* Create a data retention plan -- Sixty-six percent of breaches involved data that the victim did not know was on the system. Identify and quantify the types of data retained during business activities and then work to categorize it based on risk and liability.
* Control data with transaction zones -- Investigators concluded that network segmentation can help prevent, or at least partially mitigate, an attack.
* Monitor event logs -- Evidence of events leading up to 82 percent of data breaches was available to the organization prior to actual compromise. Processes that ensure the timely, efficient, and effective monitoring of and response to network events are critical to protecting data.
* Create an incident response plan If a breach occurs, be ready to act. An effective incident response plan will ensure a breach can be stopped before data is compromised.
* Increase awareness and testing -- Educate employees about the risks of data compromise, their role in preventing it, and how to respond.
Thursday, October 23, 2008
Of organizations that block social networks, 70 percent do so for virus or spyware prevention; 52 percent restrict Web surfing due to employee productivity drain. This year, 65 percent of businesses say they will restrict Web surfing, up 23 percent. Companies also cite bandwidth and liability issues as reasons to cut into employee Web surfing.
Fifteen years ago, they were called bulletin boards. Judged by today's technologies, they were pretty clunky. You typed questions or information in a few fields and waited (and hoped) for a response. They were the Internet's first "social networks." Today, of course, when the topic of social networks comes up, Facebook, MySpace, YouTube and LinkedIn come to mind. ,p> Social networks, however, can take on shapes different from these more consumer-oriented sites -- as intranets, for example. Intranets are fairly simple to set up and maintain, and can improve employee productivity and idea implementation.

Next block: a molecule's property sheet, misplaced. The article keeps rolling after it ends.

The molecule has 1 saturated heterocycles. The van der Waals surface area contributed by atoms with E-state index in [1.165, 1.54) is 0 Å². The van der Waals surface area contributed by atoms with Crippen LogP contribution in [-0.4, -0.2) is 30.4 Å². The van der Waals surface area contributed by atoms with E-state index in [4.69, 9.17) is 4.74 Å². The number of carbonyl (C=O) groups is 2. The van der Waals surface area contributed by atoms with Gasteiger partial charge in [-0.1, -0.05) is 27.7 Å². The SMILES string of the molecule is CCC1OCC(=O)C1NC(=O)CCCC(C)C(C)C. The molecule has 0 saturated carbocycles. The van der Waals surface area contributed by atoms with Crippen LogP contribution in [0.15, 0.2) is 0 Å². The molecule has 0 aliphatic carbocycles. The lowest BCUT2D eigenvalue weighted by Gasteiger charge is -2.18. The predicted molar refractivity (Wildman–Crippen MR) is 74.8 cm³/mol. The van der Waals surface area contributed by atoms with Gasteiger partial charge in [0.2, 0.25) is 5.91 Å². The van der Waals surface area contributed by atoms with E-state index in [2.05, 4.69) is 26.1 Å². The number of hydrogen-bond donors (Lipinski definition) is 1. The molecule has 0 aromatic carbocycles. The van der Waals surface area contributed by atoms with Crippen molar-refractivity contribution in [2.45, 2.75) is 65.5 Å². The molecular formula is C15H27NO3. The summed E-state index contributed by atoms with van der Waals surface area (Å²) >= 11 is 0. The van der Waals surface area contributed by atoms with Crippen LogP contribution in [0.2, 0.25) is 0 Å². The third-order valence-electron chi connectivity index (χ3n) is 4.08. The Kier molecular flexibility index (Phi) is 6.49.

Forrester Research estimates that social networking will be a huge priority for organizations, part of a $4.6 billion Web 2.0 industry by 2013, with social networks making up nearly $2 billion of that amount. How much of that, however, will involve consumer social networking sites versus intranet social networking?
Forrester predicts there will be a lot of intra-company networking tools (e.g., corporate directories or internal forums), as well as more interactive varieties of technical support. The biggest adopters of social networking are expected to be large companies; smaller businesses, meanwhile, are more skeptical.
While intranets seem to be a logical adaptation of social networking, allowing employees unfettered access to consumer social networking sites does not seem to be as big a concern among enterprises as one would think, given the security and productivity issues involved. According to an evaluation of businesses using Barracuda Networks' Web Filters product, only 50 percent of organizations are blocking MySpace or Facebook.
Of those organizations that do block these sites, 70 percent do so for virus or spyware prevention; 52 percent restrict Web surfing due to employee productivity drain. This year, however, 65 percent of businesses surveyed by Barracuda say they will restrict Web surfing, up 23 percent. Companies also cite bandwidth concerns (36 percent) and liability issues (28 percent) as additional reasons to cut into employee Web surfing.
There seem to be many companies, however, that are waiting for bad things to happen before they implement Web surfing controls. Much the same way they did regarding network security and customer data protection. And much the same way they did before blocking porn. After all, these aren't bulletin boards we're talking about.